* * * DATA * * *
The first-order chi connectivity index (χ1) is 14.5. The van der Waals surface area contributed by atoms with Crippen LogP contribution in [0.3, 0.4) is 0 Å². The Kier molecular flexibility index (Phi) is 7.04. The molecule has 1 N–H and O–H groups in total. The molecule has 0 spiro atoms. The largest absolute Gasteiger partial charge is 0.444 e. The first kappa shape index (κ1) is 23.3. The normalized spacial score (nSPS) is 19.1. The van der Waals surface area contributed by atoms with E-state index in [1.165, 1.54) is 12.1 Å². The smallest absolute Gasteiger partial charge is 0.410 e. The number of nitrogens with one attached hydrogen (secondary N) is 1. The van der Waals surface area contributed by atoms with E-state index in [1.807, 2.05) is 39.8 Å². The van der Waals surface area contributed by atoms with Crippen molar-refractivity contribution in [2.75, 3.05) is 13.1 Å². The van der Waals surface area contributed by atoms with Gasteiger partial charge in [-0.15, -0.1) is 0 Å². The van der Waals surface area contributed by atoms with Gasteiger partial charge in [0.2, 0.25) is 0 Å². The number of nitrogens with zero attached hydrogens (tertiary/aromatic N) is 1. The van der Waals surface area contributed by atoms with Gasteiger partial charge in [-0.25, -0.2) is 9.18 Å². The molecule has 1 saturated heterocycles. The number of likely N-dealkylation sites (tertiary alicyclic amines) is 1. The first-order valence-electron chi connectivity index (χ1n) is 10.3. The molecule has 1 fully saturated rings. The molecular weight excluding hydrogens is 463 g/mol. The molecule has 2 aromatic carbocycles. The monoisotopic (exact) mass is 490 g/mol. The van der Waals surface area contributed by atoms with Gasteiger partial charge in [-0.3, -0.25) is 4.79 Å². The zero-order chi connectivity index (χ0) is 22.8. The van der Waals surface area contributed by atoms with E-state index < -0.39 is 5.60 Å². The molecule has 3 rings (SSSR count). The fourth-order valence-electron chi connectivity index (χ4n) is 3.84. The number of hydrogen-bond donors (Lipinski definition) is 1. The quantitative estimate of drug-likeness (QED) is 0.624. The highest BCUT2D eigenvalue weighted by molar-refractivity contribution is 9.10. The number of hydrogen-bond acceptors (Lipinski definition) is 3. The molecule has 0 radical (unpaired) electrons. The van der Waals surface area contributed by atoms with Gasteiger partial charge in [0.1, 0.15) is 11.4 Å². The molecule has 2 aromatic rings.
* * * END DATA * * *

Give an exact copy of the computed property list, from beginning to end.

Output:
The first-order chi connectivity index (χ1) is 14.5. The van der Waals surface area contributed by atoms with Crippen LogP contribution in [0.3, 0.4) is 0 Å². The Kier molecular flexibility index (Phi) is 7.04. The molecule has 1 N–H and O–H groups in total. The molecule has 0 spiro atoms. The largest absolute Gasteiger partial charge is 0.444 e. The first kappa shape index (κ1) is 23.3. The normalized spacial score (nSPS) is 19.1. The van der Waals surface area contributed by atoms with E-state index in [1.165, 1.54) is 12.1 Å². The smallest absolute Gasteiger partial charge is 0.410 e. The number of nitrogens with one attached hydrogen (secondary N) is 1. The van der Waals surface area contributed by atoms with E-state index in [1.807, 2.05) is 39.8 Å². The van der Waals surface area contributed by atoms with Crippen molar-refractivity contribution in [2.75, 3.05) is 13.1 Å². The van der Waals surface area contributed by atoms with Gasteiger partial charge in [-0.15, -0.1) is 0 Å². The van der Waals surface area contributed by atoms with Gasteiger partial charge in [0.2, 0.25) is 0 Å². The number of nitrogens with zero attached hydrogens (tertiary/aromatic N) is 1. The van der Waals surface area contributed by atoms with Gasteiger partial charge in [-0.25, -0.2) is 9.18 Å². The molecule has 1 saturated heterocycles. The number of likely N-dealkylation sites (tertiary alicyclic amines) is 1. The first-order valence-electron chi connectivity index (χ1n) is 10.3. The molecule has 1 fully saturated rings. The molecular weight excluding hydrogens is 463 g/mol. The molecule has 2 aromatic carbocycles. The monoisotopic (exact) mass is 490 g/mol. The van der Waals surface area contributed by atoms with Gasteiger partial charge in [-0.3, -0.25) is 4.79 Å². The zero-order chi connectivity index (χ0) is 22.8. The van der Waals surface area contributed by atoms with E-state index < -0.39 is 5.60 Å². The molecule has 3 rings (SSSR count). The fourth-order valence-electron chi connectivity index (χ4n) is 3.84. The number of hydrogen-bond donors (Lipinski definition) is 1. The quantitative estimate of drug-likeness (QED) is 0.624. The highest BCUT2D eigenvalue weighted by molar-refractivity contribution is 9.10. The number of hydrogen-bond acceptors (Lipinski definition) is 3. The molecule has 0 radical (unpaired) electrons. The van der Waals surface area contributed by atoms with Gasteiger partial charge in [0.1, 0.15) is 11.4 Å². The molecule has 2 aromatic rings.